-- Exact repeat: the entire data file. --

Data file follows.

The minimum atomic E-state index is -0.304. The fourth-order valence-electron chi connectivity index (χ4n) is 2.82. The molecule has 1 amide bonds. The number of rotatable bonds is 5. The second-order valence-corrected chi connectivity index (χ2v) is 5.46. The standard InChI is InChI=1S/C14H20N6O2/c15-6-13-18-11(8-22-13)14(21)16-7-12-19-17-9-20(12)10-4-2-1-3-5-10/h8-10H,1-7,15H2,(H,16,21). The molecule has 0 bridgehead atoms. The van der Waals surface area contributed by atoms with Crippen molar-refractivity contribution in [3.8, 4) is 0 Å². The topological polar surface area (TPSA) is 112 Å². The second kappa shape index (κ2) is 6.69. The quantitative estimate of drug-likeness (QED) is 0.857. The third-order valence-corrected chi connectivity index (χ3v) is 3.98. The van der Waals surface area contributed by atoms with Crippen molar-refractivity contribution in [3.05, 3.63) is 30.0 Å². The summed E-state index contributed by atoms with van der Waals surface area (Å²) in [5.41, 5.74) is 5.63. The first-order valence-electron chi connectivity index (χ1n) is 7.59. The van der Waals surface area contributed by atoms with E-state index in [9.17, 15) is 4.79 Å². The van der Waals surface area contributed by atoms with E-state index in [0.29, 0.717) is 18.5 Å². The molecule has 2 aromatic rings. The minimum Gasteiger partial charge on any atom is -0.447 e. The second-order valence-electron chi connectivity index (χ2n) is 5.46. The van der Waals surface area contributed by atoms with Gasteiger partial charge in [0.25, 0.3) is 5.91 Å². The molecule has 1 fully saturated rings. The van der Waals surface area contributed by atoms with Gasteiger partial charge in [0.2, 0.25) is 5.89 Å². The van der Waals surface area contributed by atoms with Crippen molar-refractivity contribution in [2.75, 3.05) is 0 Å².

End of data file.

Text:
The minimum atomic E-state index is -0.304. The fourth-order valence-electron chi connectivity index (χ4n) is 2.82. The molecule has 1 amide bonds. The number of rotatable bonds is 5. The second-order valence-corrected chi connectivity index (χ2v) is 5.46. The standard InChI is InChI=1S/C14H20N6O2/c15-6-13-18-11(8-22-13)14(21)16-7-12-19-17-9-20(12)10-4-2-1-3-5-10/h8-10H,1-7,15H2,(H,16,21). The molecule has 0 bridgehead atoms. The van der Waals surface area contributed by atoms with Crippen molar-refractivity contribution in [3.8, 4) is 0 Å². The topological polar surface area (TPSA) is 112 Å². The second kappa shape index (κ2) is 6.69. The quantitative estimate of drug-likeness (QED) is 0.857. The third-order valence-corrected chi connectivity index (χ3v) is 3.98. The van der Waals surface area contributed by atoms with Crippen molar-refractivity contribution in [3.05, 3.63) is 30.0 Å². The summed E-state index contributed by atoms with van der Waals surface area (Å²) in [5.41, 5.74) is 5.63. The first-order valence-electron chi connectivity index (χ1n) is 7.59. The van der Waals surface area contributed by atoms with E-state index in [9.17, 15) is 4.79 Å². The van der Waals surface area contributed by atoms with E-state index in [0.29, 0.717) is 18.5 Å². The molecule has 2 aromatic rings. The minimum Gasteiger partial charge on any atom is -0.447 e. The second-order valence-electron chi connectivity index (χ2n) is 5.46. The van der Waals surface area contributed by atoms with Gasteiger partial charge in [0.25, 0.3) is 5.91 Å². The molecule has 1 fully saturated rings. The van der Waals surface area contributed by atoms with Gasteiger partial charge in [0.2, 0.25) is 5.89 Å². The van der Waals surface area contributed by atoms with Crippen molar-refractivity contribution in [2.75, 3.05) is 0 Å².